Advice from a Dinosaur?

By my standards, today’s world is technologically highly evolved. Very highly! With email in its infancy only a couple of decades ago, and long-distance phone calls costly, we dinosaurs mainly communicated by what is now disparaged as snail mail, if not in person. There was no Internet. Putting your résumé on a compact disc was not an option—indeed, to “burn a disc” had not entered the lexicon. A serious literature search involved many mind-numbing hours in a library (I know: “What’s a library?”). Computers were unimaginably slow.

It is not just technology that has changed. Until the latter 1960s, for instance, widely held memories of the successful Manhattan Project, and worries spawned by the Soviet launch of Sputnik (in 1957), supported many, many dollars for physics and for science more broadly. Landing a tenure-track job, and even winning tenure itself, was not an especially taxing project for the fresh science PhD of that blessed era.

This perspective begs a serious question: Can you expect to find an effective mentor among scientists who succeeded in the technological and historical climate of two to four decades ago? The answer is yes, I contend, provided you narrow your search from those who are merely older to congenial researchers whose success has not clouded their historical and personal outlook. Notwithstanding an utter lack of interest in maintaining a Facebook page, a scientific elder can offer help in establishing a personal network of scientific contacts, in distinguishing an exciting research idea from a pedestrian one, in critiquing your oral and written expression, and so forth. That an elder researcher’s path to tenure was relatively easy need not translate into his or her inability to distinguish good luck in emerging into the job market at a particularly blessed moment from having possessed superlative intellectual capacity and a clever career strategy.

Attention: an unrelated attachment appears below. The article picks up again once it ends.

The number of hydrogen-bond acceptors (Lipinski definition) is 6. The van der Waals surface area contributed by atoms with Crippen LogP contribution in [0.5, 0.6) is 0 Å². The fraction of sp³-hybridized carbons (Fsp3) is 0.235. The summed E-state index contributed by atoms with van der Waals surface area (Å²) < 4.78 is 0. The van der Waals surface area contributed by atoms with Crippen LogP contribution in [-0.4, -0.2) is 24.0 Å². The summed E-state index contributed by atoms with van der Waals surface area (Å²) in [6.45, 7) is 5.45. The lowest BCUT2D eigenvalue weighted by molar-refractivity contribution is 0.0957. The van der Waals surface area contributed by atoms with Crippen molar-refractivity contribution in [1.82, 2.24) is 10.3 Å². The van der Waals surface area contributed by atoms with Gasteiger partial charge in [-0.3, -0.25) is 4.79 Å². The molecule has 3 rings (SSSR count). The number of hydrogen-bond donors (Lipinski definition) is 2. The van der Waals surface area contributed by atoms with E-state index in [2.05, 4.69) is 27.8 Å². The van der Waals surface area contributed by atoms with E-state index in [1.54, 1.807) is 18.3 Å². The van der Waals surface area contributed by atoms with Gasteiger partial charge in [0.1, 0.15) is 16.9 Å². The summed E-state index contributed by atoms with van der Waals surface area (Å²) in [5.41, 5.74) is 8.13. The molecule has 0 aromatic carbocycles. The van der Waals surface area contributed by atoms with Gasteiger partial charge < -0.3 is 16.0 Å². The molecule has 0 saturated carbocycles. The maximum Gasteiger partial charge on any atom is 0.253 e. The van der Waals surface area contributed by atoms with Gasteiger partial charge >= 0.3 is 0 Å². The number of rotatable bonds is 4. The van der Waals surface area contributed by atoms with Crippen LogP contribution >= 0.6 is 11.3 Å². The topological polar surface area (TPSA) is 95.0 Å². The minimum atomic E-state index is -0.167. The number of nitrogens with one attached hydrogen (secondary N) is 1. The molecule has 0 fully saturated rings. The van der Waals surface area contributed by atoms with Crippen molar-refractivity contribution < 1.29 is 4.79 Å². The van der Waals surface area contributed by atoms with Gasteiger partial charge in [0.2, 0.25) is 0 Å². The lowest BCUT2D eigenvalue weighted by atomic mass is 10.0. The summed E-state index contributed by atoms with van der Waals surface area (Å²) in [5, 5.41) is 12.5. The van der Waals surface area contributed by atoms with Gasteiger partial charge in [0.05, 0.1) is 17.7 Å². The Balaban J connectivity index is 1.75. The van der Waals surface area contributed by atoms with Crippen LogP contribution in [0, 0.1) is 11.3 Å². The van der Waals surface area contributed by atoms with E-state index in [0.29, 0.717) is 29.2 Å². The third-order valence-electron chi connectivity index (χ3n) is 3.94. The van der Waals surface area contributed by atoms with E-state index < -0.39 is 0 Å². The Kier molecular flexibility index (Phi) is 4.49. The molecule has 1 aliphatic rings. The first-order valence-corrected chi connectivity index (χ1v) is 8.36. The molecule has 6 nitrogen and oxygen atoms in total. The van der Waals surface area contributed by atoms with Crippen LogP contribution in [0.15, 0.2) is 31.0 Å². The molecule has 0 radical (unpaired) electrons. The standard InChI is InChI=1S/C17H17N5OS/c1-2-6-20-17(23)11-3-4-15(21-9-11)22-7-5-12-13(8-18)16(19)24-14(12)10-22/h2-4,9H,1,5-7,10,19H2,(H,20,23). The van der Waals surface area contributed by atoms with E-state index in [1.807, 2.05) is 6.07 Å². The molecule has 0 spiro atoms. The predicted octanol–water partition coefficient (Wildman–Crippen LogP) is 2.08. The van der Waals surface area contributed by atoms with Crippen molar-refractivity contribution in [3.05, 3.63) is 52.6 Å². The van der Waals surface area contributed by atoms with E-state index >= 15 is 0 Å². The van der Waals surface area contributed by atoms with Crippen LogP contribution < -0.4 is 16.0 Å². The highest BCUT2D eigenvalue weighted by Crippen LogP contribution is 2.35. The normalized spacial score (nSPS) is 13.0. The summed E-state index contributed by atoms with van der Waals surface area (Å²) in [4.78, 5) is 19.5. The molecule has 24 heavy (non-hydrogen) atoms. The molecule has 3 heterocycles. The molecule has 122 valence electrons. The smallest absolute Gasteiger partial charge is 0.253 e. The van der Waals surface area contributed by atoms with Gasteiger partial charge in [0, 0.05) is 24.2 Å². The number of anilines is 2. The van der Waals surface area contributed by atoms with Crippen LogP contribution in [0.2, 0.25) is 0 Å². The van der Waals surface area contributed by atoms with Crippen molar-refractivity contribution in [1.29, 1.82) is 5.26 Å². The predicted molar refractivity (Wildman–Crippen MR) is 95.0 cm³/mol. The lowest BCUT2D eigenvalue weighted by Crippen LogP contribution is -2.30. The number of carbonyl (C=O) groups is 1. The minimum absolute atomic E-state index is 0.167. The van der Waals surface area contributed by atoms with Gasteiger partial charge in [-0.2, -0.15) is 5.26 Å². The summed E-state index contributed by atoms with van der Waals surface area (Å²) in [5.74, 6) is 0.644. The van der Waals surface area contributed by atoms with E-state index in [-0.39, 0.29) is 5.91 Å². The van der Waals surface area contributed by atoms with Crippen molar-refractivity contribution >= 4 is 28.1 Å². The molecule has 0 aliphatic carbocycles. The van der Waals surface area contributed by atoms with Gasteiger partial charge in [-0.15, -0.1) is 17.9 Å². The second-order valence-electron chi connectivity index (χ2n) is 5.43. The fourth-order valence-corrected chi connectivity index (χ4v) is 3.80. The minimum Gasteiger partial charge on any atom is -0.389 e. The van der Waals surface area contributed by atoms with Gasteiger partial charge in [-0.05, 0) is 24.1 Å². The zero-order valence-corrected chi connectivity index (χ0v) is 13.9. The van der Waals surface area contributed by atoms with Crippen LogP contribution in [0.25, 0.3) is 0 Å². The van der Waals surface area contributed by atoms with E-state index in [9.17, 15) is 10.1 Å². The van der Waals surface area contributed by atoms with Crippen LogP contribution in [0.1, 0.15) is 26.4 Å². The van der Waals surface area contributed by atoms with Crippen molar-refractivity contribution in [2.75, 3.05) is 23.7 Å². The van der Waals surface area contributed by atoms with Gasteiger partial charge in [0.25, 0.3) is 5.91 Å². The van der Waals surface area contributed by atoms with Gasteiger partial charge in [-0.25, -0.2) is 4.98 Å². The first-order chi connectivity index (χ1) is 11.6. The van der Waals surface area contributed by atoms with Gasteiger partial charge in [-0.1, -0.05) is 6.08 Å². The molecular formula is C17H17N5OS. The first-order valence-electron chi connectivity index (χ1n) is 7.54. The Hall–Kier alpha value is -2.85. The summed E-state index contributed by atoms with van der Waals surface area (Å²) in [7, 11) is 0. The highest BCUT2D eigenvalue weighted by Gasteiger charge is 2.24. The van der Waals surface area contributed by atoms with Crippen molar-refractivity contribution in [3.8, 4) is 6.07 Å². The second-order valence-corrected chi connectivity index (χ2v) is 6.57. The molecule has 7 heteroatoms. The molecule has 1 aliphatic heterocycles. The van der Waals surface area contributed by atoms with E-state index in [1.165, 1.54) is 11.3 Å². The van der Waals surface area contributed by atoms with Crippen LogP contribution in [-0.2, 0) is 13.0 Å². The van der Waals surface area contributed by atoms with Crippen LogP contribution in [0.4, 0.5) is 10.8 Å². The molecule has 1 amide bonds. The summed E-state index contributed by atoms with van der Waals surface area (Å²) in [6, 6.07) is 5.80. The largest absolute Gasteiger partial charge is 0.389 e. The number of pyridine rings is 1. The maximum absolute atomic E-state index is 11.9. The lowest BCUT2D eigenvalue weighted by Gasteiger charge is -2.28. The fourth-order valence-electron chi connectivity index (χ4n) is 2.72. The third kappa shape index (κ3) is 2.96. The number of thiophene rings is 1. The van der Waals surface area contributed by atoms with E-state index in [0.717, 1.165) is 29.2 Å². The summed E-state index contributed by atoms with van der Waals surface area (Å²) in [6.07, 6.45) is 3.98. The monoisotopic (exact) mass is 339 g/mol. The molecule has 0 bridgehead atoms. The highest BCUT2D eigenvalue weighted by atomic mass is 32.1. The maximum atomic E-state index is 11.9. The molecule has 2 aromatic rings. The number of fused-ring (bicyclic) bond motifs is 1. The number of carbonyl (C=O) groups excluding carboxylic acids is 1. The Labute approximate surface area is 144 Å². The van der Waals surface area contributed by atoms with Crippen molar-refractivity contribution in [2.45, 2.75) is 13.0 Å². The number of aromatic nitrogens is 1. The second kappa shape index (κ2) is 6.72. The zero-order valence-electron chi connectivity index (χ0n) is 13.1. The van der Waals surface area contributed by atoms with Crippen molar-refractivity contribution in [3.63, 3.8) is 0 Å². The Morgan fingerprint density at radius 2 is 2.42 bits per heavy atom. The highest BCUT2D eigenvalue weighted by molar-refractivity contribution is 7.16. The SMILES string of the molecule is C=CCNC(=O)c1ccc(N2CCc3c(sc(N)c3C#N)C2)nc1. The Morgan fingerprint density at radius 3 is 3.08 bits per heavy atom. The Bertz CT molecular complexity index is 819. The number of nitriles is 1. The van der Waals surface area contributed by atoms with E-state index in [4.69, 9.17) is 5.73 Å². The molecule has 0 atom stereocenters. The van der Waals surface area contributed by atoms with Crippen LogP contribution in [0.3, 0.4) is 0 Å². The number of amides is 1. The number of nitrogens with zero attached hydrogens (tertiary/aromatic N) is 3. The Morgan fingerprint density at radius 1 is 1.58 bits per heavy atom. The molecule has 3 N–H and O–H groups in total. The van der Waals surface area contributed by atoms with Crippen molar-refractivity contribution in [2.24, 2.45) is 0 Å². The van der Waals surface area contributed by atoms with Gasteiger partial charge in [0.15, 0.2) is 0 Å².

Need I say that there are also plenty of scientific elders whose experience was not so different from your own, and who don’t have to make a special effort to understand what you are facing? I am one of them. Despite receiving a PhD when times were still good, in December 1967, I made the “mistake” of accepting a postdoctoral position in Paris instead of immediately looking for a tenure-track job. I had a wonderful stay in France, but at the cost of then having to find a permanent research job in the hard times of the early

1970s instead of the easy ones of just a couple of years before. Not a seer, I had managed to place myself on the wrong side of a cusp in funding levels—and the right side for gaining an understanding of what a starting scientist must do in a tough economic environment to win a permanent place in the research community.

So, how did my quest come to a happy conclusion?

In 1973, the U.S. economy was headed steeply downward; the Vietnam War was working toward its end (“not with a bang but a whimper”); the Watergate scandal was just months from forcing Richard Nixon to resign the presidency; and I, at age 31, was looking for a permanent job in physics. After two-plus years as a soft-money assistant professor, I’d been informed that when the three-year National Science Foundation grant that paid my salary expired, funds would not be available to move me to the tenure track. (Does this sound at all familiar?)

There were  not  many  suitable  jobs. I   recall  a  trip  to Texas to interview at the University of Houston, Texas A&M, and UT–Austin. At each stop, I gave my talk, met privately with staff, felt I had done well, and was then informed that the position in question had evaporated. “Sorry about that!” In December, I spent five weeks on a research visit to the Stanford Applied Physics Department. One Sunday in Palo Alto, I noticed a job ad in the newspaper (That’s right—newspaper. Craigslist, need I remind you, did